Intel Core i7 3960X (Sandy Bridge E) Review: Keeping the High End Aliveby Anand Lal Shimpi on November 14, 2011 3:01 AM EST
Most games have a tough enough time stressing more than four cores, so the move to the 3960X won't do much for gaming in most cases (particularly when GPU bound). That being said, the added cache may help give SNB-E a slight bump over its quad-core brethren.
Civ V's lateGameView benchmark presents us with two separate scores: average frame rate for the entire test as well as a no-render score that only looks at CPU performance.
In GPU bound scenarios the 3960X is no different than the 2600K. Civ V is a unique game in that its CPU workload does scale reasonable well across multiple cores:
Here the 3960X is nearly 30% faster than the 2600K.
Dawn of War II
The larger cache helps give the 3960X a 9% advantage over the 2600K in Dawn of War II. At 1680 x 1050 the game isn't entirely GPU bound on our 5870.
We ran two DiRT 3 benchmarks to get an idea for CPU bound and GPU bound performance. First the CPU bound settings:
DiRT 3 is an example of a CPU bound title (at lower resolutions) that doesn't scale well with core count or cache size. The 3960X is barely 2% faster than the 2600K.
It is interesting to note that while SNB-E and SNB perform similarly here, both parts do offer a performance improvement over the Gulftown based 990X.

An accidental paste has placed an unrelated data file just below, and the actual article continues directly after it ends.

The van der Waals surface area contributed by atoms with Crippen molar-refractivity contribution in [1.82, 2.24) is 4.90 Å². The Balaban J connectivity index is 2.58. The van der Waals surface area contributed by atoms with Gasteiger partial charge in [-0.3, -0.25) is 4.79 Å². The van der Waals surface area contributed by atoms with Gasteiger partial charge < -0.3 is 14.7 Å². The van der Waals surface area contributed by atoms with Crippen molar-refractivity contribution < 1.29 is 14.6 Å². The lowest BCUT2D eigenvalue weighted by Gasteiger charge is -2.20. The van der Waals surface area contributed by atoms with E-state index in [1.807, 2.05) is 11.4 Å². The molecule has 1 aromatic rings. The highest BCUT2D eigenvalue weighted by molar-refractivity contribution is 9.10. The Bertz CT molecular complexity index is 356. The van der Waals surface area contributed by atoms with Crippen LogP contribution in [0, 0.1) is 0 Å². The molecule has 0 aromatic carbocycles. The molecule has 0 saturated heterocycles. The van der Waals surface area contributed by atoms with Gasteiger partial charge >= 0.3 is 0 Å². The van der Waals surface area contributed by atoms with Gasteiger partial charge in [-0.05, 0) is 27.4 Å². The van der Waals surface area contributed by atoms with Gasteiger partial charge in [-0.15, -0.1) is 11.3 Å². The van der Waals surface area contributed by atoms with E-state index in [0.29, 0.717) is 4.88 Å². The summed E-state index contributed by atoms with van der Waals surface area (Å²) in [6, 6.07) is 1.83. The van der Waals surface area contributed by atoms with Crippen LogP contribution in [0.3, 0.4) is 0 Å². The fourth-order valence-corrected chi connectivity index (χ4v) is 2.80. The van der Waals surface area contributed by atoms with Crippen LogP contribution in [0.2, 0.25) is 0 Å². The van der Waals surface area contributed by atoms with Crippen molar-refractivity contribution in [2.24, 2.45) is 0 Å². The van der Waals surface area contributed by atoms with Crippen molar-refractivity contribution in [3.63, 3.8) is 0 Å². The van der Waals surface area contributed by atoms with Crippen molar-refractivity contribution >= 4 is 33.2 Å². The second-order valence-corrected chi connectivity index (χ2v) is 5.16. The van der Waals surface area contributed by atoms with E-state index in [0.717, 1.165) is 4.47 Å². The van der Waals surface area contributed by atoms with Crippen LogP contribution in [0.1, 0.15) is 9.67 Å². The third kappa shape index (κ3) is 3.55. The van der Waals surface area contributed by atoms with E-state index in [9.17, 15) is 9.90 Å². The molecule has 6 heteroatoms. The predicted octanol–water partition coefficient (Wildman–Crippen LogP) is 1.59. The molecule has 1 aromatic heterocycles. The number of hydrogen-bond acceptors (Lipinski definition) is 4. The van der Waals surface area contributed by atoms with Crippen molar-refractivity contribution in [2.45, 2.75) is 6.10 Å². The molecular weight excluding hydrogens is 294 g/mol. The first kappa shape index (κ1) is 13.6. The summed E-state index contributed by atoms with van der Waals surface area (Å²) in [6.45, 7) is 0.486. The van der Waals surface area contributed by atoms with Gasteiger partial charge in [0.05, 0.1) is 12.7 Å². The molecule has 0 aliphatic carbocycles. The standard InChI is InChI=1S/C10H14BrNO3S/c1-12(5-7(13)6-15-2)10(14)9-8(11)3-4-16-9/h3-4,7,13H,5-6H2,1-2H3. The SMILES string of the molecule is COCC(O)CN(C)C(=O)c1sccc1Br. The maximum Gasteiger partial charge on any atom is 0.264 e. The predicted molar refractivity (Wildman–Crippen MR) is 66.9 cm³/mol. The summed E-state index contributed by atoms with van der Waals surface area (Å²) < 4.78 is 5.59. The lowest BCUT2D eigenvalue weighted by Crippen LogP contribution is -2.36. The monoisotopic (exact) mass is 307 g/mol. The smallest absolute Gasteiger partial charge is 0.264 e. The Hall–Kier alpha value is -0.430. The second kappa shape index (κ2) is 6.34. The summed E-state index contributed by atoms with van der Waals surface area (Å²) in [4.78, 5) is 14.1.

While id's long awaited Rage title doesn't exactly have the best benchmarking abilities, there is one unique aspect of the game that we can test: Megatexture. Megatexture works by dynamically taking texture data from disk and constructing texture tiles for the engine to use (note that Rage doesn't store textures in a GPU-usable format). As a result whenever you load a texture, Rage is transcoding the texture on the fly. This is normally done by the CPU.
The Benchmark: vt_ are all the virtual texture commands. Vt_benchmark flushes the texture cache and then times how long it takes to transcode all the textures needed for the current scene, from 1 thread to X threads. Thus when you run vt_benchmark 8, for example, it will benchmark from 1 to 8 threads (the default appears to depend on the CPU you have). Since transcoding is done by the CPU this is a pure CPU benchmark. I present the best case transcode time at the maximum number of concurrent threads each CPU can handle:
World of Warcraft
WoW does enjoy the 3960X's larger cache, here we see a 13% increase in performance compared to the regular Sandy Bridge parts.